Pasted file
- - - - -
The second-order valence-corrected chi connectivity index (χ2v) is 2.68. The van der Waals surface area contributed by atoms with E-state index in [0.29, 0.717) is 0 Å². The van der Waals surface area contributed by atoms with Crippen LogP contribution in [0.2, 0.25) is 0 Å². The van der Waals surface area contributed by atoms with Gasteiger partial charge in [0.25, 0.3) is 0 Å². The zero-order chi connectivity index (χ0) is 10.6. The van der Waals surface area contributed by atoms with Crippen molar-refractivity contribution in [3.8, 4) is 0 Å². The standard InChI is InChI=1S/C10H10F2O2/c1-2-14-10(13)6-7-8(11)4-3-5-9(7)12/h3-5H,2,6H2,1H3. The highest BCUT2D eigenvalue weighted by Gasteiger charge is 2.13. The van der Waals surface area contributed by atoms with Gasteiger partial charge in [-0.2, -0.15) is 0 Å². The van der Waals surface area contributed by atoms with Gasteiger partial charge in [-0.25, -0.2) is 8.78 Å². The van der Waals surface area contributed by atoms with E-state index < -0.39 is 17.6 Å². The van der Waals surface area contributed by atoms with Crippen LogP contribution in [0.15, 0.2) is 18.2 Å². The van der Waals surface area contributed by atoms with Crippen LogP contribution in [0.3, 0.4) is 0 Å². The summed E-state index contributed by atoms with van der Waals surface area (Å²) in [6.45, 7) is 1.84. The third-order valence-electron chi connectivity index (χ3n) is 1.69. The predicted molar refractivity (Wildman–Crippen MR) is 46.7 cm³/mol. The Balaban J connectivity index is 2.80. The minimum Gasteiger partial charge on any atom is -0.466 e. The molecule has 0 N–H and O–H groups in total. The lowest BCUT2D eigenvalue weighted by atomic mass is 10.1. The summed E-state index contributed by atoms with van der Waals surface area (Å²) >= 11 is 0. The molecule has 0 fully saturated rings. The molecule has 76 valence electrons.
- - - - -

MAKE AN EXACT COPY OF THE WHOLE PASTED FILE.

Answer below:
The second-order valence-corrected chi connectivity index (χ2v) is 2.68. The van der Waals surface area contributed by atoms with E-state index in [0.29, 0.717) is 0 Å². The van der Waals surface area contributed by atoms with Crippen LogP contribution in [0.2, 0.25) is 0 Å². The van der Waals surface area contributed by atoms with Gasteiger partial charge in [0.25, 0.3) is 0 Å². The zero-order chi connectivity index (χ0) is 10.6. The van der Waals surface area contributed by atoms with Crippen molar-refractivity contribution in [3.8, 4) is 0 Å². The standard InChI is InChI=1S/C10H10F2O2/c1-2-14-10(13)6-7-8(11)4-3-5-9(7)12/h3-5H,2,6H2,1H3. The highest BCUT2D eigenvalue weighted by Gasteiger charge is 2.13. The van der Waals surface area contributed by atoms with Gasteiger partial charge in [-0.2, -0.15) is 0 Å². The van der Waals surface area contributed by atoms with Gasteiger partial charge in [-0.25, -0.2) is 8.78 Å². The van der Waals surface area contributed by atoms with E-state index < -0.39 is 17.6 Å². The van der Waals surface area contributed by atoms with Crippen LogP contribution in [0.15, 0.2) is 18.2 Å². The van der Waals surface area contributed by atoms with Crippen LogP contribution in [0.3, 0.4) is 0 Å². The summed E-state index contributed by atoms with van der Waals surface area (Å²) in [6.45, 7) is 1.84. The third-order valence-electron chi connectivity index (χ3n) is 1.69. The predicted molar refractivity (Wildman–Crippen MR) is 46.7 cm³/mol. The Balaban J connectivity index is 2.80. The minimum Gasteiger partial charge on any atom is -0.466 e. The molecule has 0 N–H and O–H groups in total. The lowest BCUT2D eigenvalue weighted by atomic mass is 10.1. The summed E-state index contributed by atoms with van der Waals surface area (Å²) >= 11 is 0. The molecule has 0 fully saturated rings. The molecule has 76 valence electrons.